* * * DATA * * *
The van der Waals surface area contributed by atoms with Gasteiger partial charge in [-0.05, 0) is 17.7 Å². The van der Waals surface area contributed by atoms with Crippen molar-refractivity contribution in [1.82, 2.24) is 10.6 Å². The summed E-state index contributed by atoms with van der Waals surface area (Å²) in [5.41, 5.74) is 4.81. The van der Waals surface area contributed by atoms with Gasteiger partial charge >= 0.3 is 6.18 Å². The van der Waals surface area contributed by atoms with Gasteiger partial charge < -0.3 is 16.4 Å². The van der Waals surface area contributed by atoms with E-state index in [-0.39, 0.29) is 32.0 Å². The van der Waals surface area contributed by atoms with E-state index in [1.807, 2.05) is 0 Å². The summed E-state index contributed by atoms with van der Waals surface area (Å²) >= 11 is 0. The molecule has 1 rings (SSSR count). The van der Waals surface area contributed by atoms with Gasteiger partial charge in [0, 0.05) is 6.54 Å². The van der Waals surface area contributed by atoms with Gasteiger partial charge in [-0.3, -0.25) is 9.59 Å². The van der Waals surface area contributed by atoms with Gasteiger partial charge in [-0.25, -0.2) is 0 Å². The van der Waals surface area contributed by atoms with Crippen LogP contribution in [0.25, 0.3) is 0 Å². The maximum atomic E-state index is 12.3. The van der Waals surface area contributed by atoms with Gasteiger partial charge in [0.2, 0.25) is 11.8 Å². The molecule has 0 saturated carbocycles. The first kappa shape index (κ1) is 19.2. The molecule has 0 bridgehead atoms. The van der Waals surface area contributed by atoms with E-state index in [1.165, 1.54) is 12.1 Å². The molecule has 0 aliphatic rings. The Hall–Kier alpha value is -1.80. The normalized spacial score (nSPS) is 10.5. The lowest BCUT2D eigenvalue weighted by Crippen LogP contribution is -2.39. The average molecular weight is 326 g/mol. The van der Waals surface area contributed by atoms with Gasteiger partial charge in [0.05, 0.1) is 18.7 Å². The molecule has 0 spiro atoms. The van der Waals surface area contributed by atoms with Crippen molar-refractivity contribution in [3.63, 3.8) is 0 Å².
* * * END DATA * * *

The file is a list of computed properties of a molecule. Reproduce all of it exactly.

The van der Waals surface area contributed by atoms with Gasteiger partial charge in [-0.05, 0) is 17.7 Å². The van der Waals surface area contributed by atoms with Crippen molar-refractivity contribution in [1.82, 2.24) is 10.6 Å². The summed E-state index contributed by atoms with van der Waals surface area (Å²) in [5.41, 5.74) is 4.81. The van der Waals surface area contributed by atoms with Gasteiger partial charge >= 0.3 is 6.18 Å². The van der Waals surface area contributed by atoms with Gasteiger partial charge < -0.3 is 16.4 Å². The van der Waals surface area contributed by atoms with E-state index in [-0.39, 0.29) is 32.0 Å². The van der Waals surface area contributed by atoms with E-state index in [1.807, 2.05) is 0 Å². The summed E-state index contributed by atoms with van der Waals surface area (Å²) >= 11 is 0. The molecule has 1 rings (SSSR count). The van der Waals surface area contributed by atoms with Gasteiger partial charge in [0, 0.05) is 6.54 Å². The van der Waals surface area contributed by atoms with Gasteiger partial charge in [-0.3, -0.25) is 9.59 Å². The van der Waals surface area contributed by atoms with Gasteiger partial charge in [-0.25, -0.2) is 0 Å². The van der Waals surface area contributed by atoms with Crippen LogP contribution in [0.25, 0.3) is 0 Å². The maximum atomic E-state index is 12.3. The van der Waals surface area contributed by atoms with Gasteiger partial charge in [0.2, 0.25) is 11.8 Å². The molecule has 0 saturated carbocycles. The first kappa shape index (κ1) is 19.2. The molecule has 0 bridgehead atoms. The van der Waals surface area contributed by atoms with E-state index in [1.165, 1.54) is 12.1 Å². The molecule has 0 aliphatic rings. The Hall–Kier alpha value is -1.80. The normalized spacial score (nSPS) is 10.5. The lowest BCUT2D eigenvalue weighted by Crippen LogP contribution is -2.39. The average molecular weight is 326 g/mol. The van der Waals surface area contributed by atoms with Gasteiger partial charge in [0.05, 0.1) is 18.7 Å². The molecule has 0 spiro atoms. The van der Waals surface area contributed by atoms with Crippen molar-refractivity contribution in [3.63, 3.8) is 0 Å².